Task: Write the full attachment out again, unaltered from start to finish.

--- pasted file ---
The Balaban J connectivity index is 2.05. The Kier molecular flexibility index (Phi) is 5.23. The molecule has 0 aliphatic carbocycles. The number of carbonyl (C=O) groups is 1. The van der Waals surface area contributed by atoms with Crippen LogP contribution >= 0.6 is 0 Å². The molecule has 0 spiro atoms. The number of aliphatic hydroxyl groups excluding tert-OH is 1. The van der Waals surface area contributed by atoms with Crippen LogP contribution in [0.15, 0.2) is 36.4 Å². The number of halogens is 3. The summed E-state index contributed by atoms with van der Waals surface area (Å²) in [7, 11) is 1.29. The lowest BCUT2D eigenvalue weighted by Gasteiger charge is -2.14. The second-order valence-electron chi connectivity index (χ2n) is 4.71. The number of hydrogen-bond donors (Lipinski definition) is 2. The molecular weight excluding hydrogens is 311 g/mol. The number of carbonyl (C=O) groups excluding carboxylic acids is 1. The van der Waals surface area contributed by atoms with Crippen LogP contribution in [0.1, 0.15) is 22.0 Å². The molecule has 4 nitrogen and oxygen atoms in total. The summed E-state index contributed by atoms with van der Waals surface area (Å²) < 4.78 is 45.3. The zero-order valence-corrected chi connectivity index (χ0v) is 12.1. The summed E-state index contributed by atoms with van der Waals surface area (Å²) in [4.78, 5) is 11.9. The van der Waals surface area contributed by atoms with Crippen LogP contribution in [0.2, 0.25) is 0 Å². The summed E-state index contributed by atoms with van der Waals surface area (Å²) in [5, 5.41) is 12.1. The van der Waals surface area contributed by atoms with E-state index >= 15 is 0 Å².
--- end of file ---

The Balaban J connectivity index is 2.05. The Kier molecular flexibility index (Phi) is 5.23. The molecule has 0 aliphatic carbocycles. The number of carbonyl (C=O) groups is 1. The van der Waals surface area contributed by atoms with Crippen LogP contribution >= 0.6 is 0 Å². The molecule has 0 spiro atoms. The number of aliphatic hydroxyl groups excluding tert-OH is 1. The van der Waals surface area contributed by atoms with Crippen LogP contribution in [0.15, 0.2) is 36.4 Å². The number of halogens is 3. The summed E-state index contributed by atoms with van der Waals surface area (Å²) in [7, 11) is 1.29. The lowest BCUT2D eigenvalue weighted by Gasteiger charge is -2.14. The second-order valence-electron chi connectivity index (χ2n) is 4.71. The number of hydrogen-bond donors (Lipinski definition) is 2. The molecular weight excluding hydrogens is 311 g/mol. The number of carbonyl (C=O) groups excluding carboxylic acids is 1. The van der Waals surface area contributed by atoms with Crippen LogP contribution in [0.1, 0.15) is 22.0 Å². The molecule has 4 nitrogen and oxygen atoms in total. The summed E-state index contributed by atoms with van der Waals surface area (Å²) < 4.78 is 45.3. The zero-order valence-corrected chi connectivity index (χ0v) is 12.1. The summed E-state index contributed by atoms with van der Waals surface area (Å²) in [4.78, 5) is 11.9. The van der Waals surface area contributed by atoms with Crippen LogP contribution in [0.2, 0.25) is 0 Å². The summed E-state index contributed by atoms with van der Waals surface area (Å²) in [5, 5.41) is 12.1. The van der Waals surface area contributed by atoms with E-state index >= 15 is 0 Å².